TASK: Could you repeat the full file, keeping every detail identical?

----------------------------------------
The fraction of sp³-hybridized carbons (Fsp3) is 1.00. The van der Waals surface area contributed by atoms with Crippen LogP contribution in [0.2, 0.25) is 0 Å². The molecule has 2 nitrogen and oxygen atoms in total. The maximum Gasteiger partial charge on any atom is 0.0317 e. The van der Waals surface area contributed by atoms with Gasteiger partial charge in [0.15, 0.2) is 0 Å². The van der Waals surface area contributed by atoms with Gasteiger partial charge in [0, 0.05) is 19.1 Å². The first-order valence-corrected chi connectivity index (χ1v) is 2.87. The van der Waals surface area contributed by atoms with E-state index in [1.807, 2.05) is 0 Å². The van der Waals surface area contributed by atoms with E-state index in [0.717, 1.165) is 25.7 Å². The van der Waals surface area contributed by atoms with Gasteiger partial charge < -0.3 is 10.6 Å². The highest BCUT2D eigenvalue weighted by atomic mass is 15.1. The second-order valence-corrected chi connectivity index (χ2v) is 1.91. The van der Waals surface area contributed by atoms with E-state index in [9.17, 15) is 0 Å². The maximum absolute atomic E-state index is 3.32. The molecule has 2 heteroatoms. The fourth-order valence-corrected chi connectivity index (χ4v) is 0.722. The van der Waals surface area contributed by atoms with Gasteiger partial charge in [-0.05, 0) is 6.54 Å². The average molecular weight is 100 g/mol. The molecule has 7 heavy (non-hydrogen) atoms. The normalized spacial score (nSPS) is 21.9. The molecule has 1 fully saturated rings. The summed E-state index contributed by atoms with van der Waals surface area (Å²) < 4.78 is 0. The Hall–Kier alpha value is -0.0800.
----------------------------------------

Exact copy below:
The fraction of sp³-hybridized carbons (Fsp3) is 1.00. The van der Waals surface area contributed by atoms with Crippen LogP contribution in [0.2, 0.25) is 0 Å². The molecule has 2 nitrogen and oxygen atoms in total. The maximum Gasteiger partial charge on any atom is 0.0317 e. The van der Waals surface area contributed by atoms with Gasteiger partial charge in [0.15, 0.2) is 0 Å². The van der Waals surface area contributed by atoms with Gasteiger partial charge in [0, 0.05) is 19.1 Å². The first-order valence-corrected chi connectivity index (χ1v) is 2.87. The van der Waals surface area contributed by atoms with E-state index in [1.807, 2.05) is 0 Å². The van der Waals surface area contributed by atoms with E-state index in [0.717, 1.165) is 25.7 Å². The van der Waals surface area contributed by atoms with Gasteiger partial charge < -0.3 is 10.6 Å². The highest BCUT2D eigenvalue weighted by atomic mass is 15.1. The second-order valence-corrected chi connectivity index (χ2v) is 1.91. The van der Waals surface area contributed by atoms with E-state index in [9.17, 15) is 0 Å². The maximum absolute atomic E-state index is 3.32. The molecule has 2 heteroatoms. The fourth-order valence-corrected chi connectivity index (χ4v) is 0.722. The van der Waals surface area contributed by atoms with Gasteiger partial charge in [-0.05, 0) is 6.54 Å². The average molecular weight is 100 g/mol. The molecule has 7 heavy (non-hydrogen) atoms. The normalized spacial score (nSPS) is 21.9. The molecule has 1 fully saturated rings. The summed E-state index contributed by atoms with van der Waals surface area (Å²) < 4.78 is 0. The Hall–Kier alpha value is -0.0800.